Optimal network set-up

Discussion in 'Mac OS X Server, Xserve, and Networking' started by jakewurst, Oct 11, 2008.

  1. jakewurst macrumors newbie

    jakewurst

    Joined:
    Oct 11, 2008
    Location:
    Tulsa, OK
    #1
    I purchased a xserve recently and I am trying to decide the best way to set up my home office network. I have the following components:

    - Xserve (G5 Dual 2.3ghz)
    - mac pro (Quad 3ghz)
    - 2 iMac (24" Dual 2.8ghz)
    - Airport Extreme (gigabit)

    The main reason for purchasing the server is because my business partner lives in another state and I often collaborate with video editors, animators, and artists who are not on-site. I want to optimize the transfer speeds both locally and remotely. I have a cable internet connection (12down 2up) with a static IP.

    1- How should I wire the local network. i.e. cable modem directly to the airport and then from the airport to all the components, or cable modem to xserve ethernet port 1 and then from port 2 to mac pro etc...

    2- Is there anything I need to know to optimize connections with off site macs? I assume that establishing a VPN is the only option but I am definitely a rookie so any suggestion, no matter how basic, will be greatly appreciated. I would like to establish a "permanent" connection with my business partner and another graphic artist.

    3- Any other suggestions/input is appreciated.
     
  2. belvdr macrumors 601

    Joined:
    Aug 15, 2005
    #2
    If it were me, I wanted to eliminate any latency at all, I would wire them all into a single switch, and forego wireless. Wireless is great for single to a few PCs, but if your work depends on a reliable connection, I'd suggest wired any day over wireless. This is assuming you'll be collaborating with one of the Mac's, and not the XServe.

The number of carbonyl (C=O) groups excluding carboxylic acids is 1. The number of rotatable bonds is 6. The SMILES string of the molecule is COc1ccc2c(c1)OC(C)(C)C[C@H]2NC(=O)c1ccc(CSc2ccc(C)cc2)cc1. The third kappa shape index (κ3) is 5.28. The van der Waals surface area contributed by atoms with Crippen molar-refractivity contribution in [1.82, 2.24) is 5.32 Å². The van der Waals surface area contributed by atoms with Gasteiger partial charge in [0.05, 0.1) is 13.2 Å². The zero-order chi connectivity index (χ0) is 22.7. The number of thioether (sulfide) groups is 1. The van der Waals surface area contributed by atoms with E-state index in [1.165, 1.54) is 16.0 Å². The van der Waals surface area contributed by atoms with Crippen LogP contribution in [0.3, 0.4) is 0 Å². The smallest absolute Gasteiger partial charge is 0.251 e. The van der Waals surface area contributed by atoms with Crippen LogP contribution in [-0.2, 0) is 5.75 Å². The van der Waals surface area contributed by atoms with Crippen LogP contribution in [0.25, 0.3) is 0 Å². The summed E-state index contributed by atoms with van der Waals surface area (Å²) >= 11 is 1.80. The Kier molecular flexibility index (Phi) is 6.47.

If the remote users will only be accessing the XServe, then get the XServe wired, and connect the remaining systems wirelessly. Now, if there is a wired connection available, I'd still use it since it is so much faster than your wireless, especially if you have Gigabit on all the boxes.

    Optimizing your connection may lead you more to the speed of your Internet connection more than anything. Depending on what the user is doing, and since cable services are shared, you may find that 2Mb is just not enough upload. Again, this depends on the service you purchased and what the remote users will be doing.

    If you are looking for a permanent VPN connection with your business partner (called a site-to-site VPN), I recommend setting up a IPSec VPN (don't use PPTP) with him, and you he can access your systems without even launching a VPN client. This may have to be done on the XServe using OS X Server. This would require setting up your XServe with one Ethernet connection to the Internet and one to the local network.
     
  3. jakewurst thread starter macrumors newbie

    jakewurst

    Joined:
    Oct 11, 2008
    Location:
    Tulsa, OK
    #3
    Thanks belvdr... The IPsec sounds like exactly what I am looking for.